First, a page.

ALFRED — Alfred University, which postponed its annual spring commencement ceremonies due to the COVID-19 pandemic, held a virtual celebration Saturday to honor members of the Class of 2020.
The university was to have hosted its commencement ceremonies Saturday, but the COVID-19 pandemic forced the University to cancel or postpone on-campus events. The university plans an on-campus commencement ceremony for the Class of 2020, including December graduates, on Dec. 19.
Sunday’s virtual celebration also honored spring graduates from Alfred University’s AU-NYC programs, who on June 18 will receive degrees in counseling, public administration and mental health counseling. The AU-NYC graduation ceremonies were also postponed due to COVID-19.
Alfred students went home in March and completed the remainder of their studies in an online format. During Saturday’s celebration, Mark Zupan, Alfred University president, praised students for their ability to adapt to and persevere.
“It is an honor to be with you this morning to celebrate the Class of 2020,” Zupan said. “We are so happy for you and proud of you, and so grateful for the resiliency you’ve displayed for the last two months. I applaud and commend you, and our faculty and staff, for rising to the occasion. You’ve done us immensely proud.”
Peter Cuneo, Class of 1967, was the keynote speaker. Cuneo, a member of the University’s Board of Trustees and board chair emeritus, is renowned for turning around struggling businesses, among them Clairol, Black & Decker, Remington and, most notably, Marvel Comics.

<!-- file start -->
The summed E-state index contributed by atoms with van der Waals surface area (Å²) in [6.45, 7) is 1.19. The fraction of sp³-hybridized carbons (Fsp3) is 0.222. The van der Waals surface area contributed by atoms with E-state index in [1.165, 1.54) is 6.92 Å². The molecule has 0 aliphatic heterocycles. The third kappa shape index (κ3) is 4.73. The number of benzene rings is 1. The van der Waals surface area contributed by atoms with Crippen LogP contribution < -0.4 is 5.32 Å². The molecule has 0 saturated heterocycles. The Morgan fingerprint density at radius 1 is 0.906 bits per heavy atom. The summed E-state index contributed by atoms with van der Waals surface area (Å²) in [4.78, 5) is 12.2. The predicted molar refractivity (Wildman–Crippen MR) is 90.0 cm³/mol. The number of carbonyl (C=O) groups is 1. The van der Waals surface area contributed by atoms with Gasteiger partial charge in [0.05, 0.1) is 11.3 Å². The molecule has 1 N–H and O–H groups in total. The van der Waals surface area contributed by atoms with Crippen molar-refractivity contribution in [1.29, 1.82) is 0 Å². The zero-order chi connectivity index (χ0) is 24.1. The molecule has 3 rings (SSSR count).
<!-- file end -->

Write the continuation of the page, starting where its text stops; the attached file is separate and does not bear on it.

“The most profound aspect of today is the world we live in, which has changed so drastically over the past couple of months — a world that certainly the older generations never expected to experience,” Cuneo said. “This will provide very unique challenges for our graduates as they go forth after commencement.”
Cuneo offered a historical perspective on how he envisions graduates meeting those challenges. He referred to King Alfred, the namesake of the university. Alfred, king of the Saxons, was known as the Education King for his promotion of learning, and also was known as a warrior king.
“In the past, a warrior meant someone who was very brave in battle. I think today, we use warrior to describe someone who is very committed to a particular cause or goal — someone who never gives up,” he said. “Alfred is sending its graduates out to be warriors tomorrow.”
Cuneo advised members of the Class of 2020 to take “measured risks” in their professional and personal endeavors. “Always think about reaching higher than you think you can go. You’ll be surprised and delighted by the results,” he said.